Plants that hummingbirds love

Agastache or hummingbird mint

The other morning I was just amazed as I watched two hummingbirds flutter from bloom to bloom and back. They were so colorful and so quick! The Hummingbird Society touts their “unmatched flight abilities, including hovering and flying backwards.” They look tiny and delicate and weigh only about 1/10 of an ounce, yet they are hardy and resilient. Some species migrate 3,000 miles.

We all love hummingbirds. Want to have more of them in your yard? There are some simple tricks and plants that will lure these beauties closer to you. They love blooming plants, so keep something blooming most of the year if you can. Their favorite “edibles” have long, tubular blossoms and are red, orange, yellow and blue. The Hummingbird Society folks explain that the small tubular blooms prevent some insects from accessing the nectar inside, which saves it for hummers. Our tiny friends love blossoms with lots of concentrated nectar, preferring sucrose. They will forage from hundreds of tubular blossoms to get their food for the day.

Consider adding some of the hummingbird’s favorite meals to your own landscape. A great option to begin with is Agastache, aka giant hyssop or hummingbird mint. This is a genus of about 12 species with aromatic flowering perennials with options for Southeast Texas yards. A surprising favorite of the little bird is aloe vera. Many of us grow flowering maple (Abutilon) or mallow, which the hummingbirds love. Desert honeysuckle, fushia and my favorite firebush are perfect additions. They love shrimp plant, honeysuckle, bee balm and yellow trumpetbush. Blue Salvia or sage with its huge genus of plants in the mint family of perennials and annuals are also surefire winners to attract hummingbirds. Other options are yucca, four o’clocks, hosta, little cigar, penstemon, coral bells, impatiens and morning glories.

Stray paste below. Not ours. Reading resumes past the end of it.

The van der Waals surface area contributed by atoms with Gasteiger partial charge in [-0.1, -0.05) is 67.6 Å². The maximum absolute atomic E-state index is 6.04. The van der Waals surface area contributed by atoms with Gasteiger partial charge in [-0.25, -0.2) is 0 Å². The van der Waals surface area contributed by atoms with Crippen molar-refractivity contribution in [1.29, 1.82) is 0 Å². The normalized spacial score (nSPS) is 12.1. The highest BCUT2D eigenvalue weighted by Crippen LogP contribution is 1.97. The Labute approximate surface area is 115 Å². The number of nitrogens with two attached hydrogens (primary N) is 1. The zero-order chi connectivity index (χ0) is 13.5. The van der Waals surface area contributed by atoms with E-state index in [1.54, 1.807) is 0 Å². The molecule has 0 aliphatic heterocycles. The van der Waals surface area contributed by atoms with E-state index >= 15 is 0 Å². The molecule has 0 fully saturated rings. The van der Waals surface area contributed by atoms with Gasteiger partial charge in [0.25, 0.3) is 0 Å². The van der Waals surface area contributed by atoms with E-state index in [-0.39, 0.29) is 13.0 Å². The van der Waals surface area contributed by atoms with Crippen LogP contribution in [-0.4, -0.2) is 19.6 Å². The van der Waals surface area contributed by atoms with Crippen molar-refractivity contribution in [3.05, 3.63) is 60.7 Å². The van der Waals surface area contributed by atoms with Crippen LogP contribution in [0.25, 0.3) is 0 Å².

The Hummingbird Society began in 1996 as a nonprofit to help people understand and appreciate hummingbirds. They have an excellent website that even shows endangered species. They give additional tips for attracting hummingbirds, Evidently these precious birds like to bathe regularly due to the sticky nature of nectar. They prefer very shallow, moving water or a spray mist. They may build a nest close to you if you regularly lay out nesting material near a feeder that they could use. They often re-use their nests, so leave any existing nests in place. They don’t use birdhouses for their nests because they are not cavity nesters.

Spoil them with lots of the flower blooms that they love. Also, you can make hummingbird nectar with one cup of sugar and three cups of water. No red food coloring should be added. If too many bees are being attracted, add more water and less sugar. They also eat insects and tiny spiders. More feeders will support more hummers and help reduce territoriality. Change the mixture every three to five days. If you see mold or if the liquid appears cloudy, wash the feeder quickly and put more fresh sugar water. Feeders should be at least 4 feet above ground, in some shade and not too close to a nest. Good luck and happy hummingbird watching!

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